I’m only going to do the Harlequins in this post — more on the Signets next time! (And yes, I’ve read all of Kelly’s other Harlequins. I’m a capital-F Fangirl.)

Her Hesitant Heart by Carla KellyHer Hesitant Heart

  • Title: Her Hesitant Heart
  • Published: Harlequin Historical, January 2013
  • Source: Purchased
  • Length: 282
  • Tropes: Deep Dark Secrets, Scandal & Gossip, Beta Hero, Military Man, Widower, Schoolmarm
  • Quick blurb: Newly divorced schoolmarm finds refuge teaching at remote army fort.
  • Quick review: Great setting and perfect pacing, but the angst needed a bit more balance.
  • Grade: B+

“I can’t tell you how nice it was to open my front door and take a whiff of someone cares.”

Nobody does historical military romance better than Carla Kelly. She has an exquisite knack for world-building that has me THERE every single time, and this book was no exception. The only thing that knocked it down to a B was the uneven angst balance — it was all on the heroine, with the stalwart hero basically standing around waiting to display his stalwartiness. Continue reading

Holiday Romance Binge, Part 3: More Contemporaries

A few anthologies, a few novellas, a novella from another anthology, and one I thought was a novella but was actually a novel which is probably why I got pissy with it.

I kinda forgot about the “Naughty & Nice List” theme, but I can’t think about that right now because I need to figure what to take to the office potluck tomorrow that won’t require cooking or baking. Or buying ingredients. I’m thinking Mint M&Ms. Unless I eat those for breakfast again.

ANYWAY….

Continue reading

One-Quote Reviews: Four Harlequin Love-Inspired Historicals

Falling for the Teacher by Dorothy Clark

  • Falling for the Teacher by Dorothy ClarkTitle: Falling for the Teacher
  • Author: Dorothy Clark
  • Series: Pinewood Weddings
  • Genre(s): Inspirational, Historical (1841 Upstate New York)
  • Publisher: Harlequin, September 2013
  • Category: Love Inspired Historical
  • Source: NetGalley
  • Length: 288 pages
  • Trope(s): Tragic Past, Small Town, Extreme Self-Doubt
  • Quick blurb: Schoolteacher returns home to care for her ailing grandparents and finds the brother of her rapist managing the family business.
  • Quick review: Really annoyed with the heroine in the beginning, but chemistry and character development turned this into an unexpectedly emotional read.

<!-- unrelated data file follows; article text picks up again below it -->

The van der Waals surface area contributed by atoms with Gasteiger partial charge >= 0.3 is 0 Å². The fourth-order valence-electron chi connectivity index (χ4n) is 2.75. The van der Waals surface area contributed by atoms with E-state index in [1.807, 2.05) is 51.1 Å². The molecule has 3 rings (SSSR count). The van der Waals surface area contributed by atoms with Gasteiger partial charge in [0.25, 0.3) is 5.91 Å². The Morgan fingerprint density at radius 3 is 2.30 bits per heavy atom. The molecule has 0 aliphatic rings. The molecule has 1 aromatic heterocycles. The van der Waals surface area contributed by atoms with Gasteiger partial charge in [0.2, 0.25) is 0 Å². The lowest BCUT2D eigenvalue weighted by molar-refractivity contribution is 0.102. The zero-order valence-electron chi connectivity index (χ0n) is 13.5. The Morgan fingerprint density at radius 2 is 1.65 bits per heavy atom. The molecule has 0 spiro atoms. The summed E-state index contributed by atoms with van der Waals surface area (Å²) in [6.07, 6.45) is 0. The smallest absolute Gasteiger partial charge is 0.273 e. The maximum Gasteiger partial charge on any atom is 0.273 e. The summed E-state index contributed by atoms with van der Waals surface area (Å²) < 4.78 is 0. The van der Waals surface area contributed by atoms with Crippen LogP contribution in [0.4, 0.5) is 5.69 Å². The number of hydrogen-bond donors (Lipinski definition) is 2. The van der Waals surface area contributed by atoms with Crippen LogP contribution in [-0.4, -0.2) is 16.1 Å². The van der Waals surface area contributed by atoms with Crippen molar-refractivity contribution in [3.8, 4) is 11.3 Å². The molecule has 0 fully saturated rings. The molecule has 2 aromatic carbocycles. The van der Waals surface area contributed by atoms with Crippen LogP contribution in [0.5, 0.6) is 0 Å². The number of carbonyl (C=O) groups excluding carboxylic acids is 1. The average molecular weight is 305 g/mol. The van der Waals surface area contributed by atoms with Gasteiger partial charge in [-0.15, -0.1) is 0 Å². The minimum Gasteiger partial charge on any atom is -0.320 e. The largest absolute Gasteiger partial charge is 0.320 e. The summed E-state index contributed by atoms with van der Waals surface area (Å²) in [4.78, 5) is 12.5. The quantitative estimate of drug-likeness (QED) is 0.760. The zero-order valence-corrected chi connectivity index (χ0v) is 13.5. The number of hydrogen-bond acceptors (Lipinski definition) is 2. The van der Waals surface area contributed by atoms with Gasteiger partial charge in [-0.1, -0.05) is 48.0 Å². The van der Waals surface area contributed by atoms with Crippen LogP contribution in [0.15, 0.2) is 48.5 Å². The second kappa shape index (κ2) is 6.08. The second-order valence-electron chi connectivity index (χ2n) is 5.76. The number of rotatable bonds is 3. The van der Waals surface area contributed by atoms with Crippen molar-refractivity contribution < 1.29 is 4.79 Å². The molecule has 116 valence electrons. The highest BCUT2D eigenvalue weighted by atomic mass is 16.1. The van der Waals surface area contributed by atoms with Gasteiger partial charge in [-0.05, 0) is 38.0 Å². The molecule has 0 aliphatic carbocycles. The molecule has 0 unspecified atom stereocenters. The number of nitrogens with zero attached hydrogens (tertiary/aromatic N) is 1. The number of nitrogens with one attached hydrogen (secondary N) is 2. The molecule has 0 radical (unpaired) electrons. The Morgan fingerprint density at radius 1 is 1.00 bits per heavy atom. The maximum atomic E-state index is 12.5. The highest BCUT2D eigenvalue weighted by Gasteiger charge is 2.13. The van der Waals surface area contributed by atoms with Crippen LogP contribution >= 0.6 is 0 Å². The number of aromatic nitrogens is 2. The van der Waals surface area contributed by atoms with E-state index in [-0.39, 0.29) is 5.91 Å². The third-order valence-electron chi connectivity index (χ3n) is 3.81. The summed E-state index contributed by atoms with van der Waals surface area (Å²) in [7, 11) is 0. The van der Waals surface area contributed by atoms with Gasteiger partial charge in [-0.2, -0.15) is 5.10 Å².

• Grade: B

He rose and looked down into her eyes. “Sadie….”

“Yes?”

Her name was a gruff plea from his constricted throat – her answer a barely heard whisper. Time was lost in his need to comfort her, to protect her, to love her forever. He sucked in a breath, fighting his heart with every bit of strength he possessed and hating himself for winning the battle. “I’ll see you safe to the house.”

I struggled with Sadie’s overwrought, baseless accusations in the first third of the book, but as Cole slowly wins her over, we get the backstory details we need to root for their HEA.

Continue reading

One-Quote Review Tripleheader: Regency Novellas

The all-blue cover thing is just a coincidence, I swear.

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The Perks of Being a Beauty by Manda Collins

  • The Perks of Being a Beauty by Manda CollinsTitle: The Perks of Being a Beauty
  • Author: Manda Collins
  • Series: Ugly Ducklings, Book 3.5
  • Genre(s): Historical (Regency)
  • Publisher: St. Martin’s, June 2013
  • Source: NetGalley
  • Length: 125 pages
  • Trope(s): Reformed Mean Girl, Reunited, Social-Climbing Employer, House Party Nookie
  • Quick blurb: Penniless former debutante is unexpectedly reunited with the man she rejected years before.
  • Quick review: Intriguing enough to add a few of Collins’ previous books to my library wishlist.
  • Grade: B-

Then, as if he’d been dying to do this very thing from the beginning, he kissed her.

I didn’t realize before reading that this novella is a bridge between author’s previous series and upcoming series. We get only a few brief mentions of Amelia’s former bullying ways and an apparently infamous public outburst, and those glimpses aren’t quite enough to make an unfamiliar reader appreciate her atonement and redemption. But I loved the chemistry and enjoyed Collins’ voice enough to seek out her previous and upcoming titles.

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Miss Watson’s First Scandal by Heather Boyd

  • Miss Watson's First ScandalTitle: Miss Watson’s First Scandal
  • Author: Heather Boyd
  • Series: Miss Mayhem, Book 1
  • Genre(s): Historical (Regency)
  • Publisher: LLD Press, July 2013
  • Source: NetGalley
  • Length: 99 pages
  • Trope(s): Workaholic on Vacation, Childhood Acquaintance All Growed Up and Sexy, Pain in the Ass Best Friend, Sequel Bait, Naked Swimming
  • Quick blurb: Banker must serve foreclosure papers on his best friend, but gets distracted by the deadbeat’s surprisingly grown-up younger sister.
  • Quick review: A good premise that deserves more pages.
  • Grade: C+

“It’s not enough,” she whispered unsteadily. “It couldn’t possibly be.”

I’ve enjoyed several historical novellas by Boyd, and based on those works, Iwas expecting the titular scandal of this story to be a bit more erotic. It’s a nice bit of Regency fluff, but I’m hoping Boyd’s upcoming trilogy will have more bite and substance. The plus on the letter grade is for the puppy.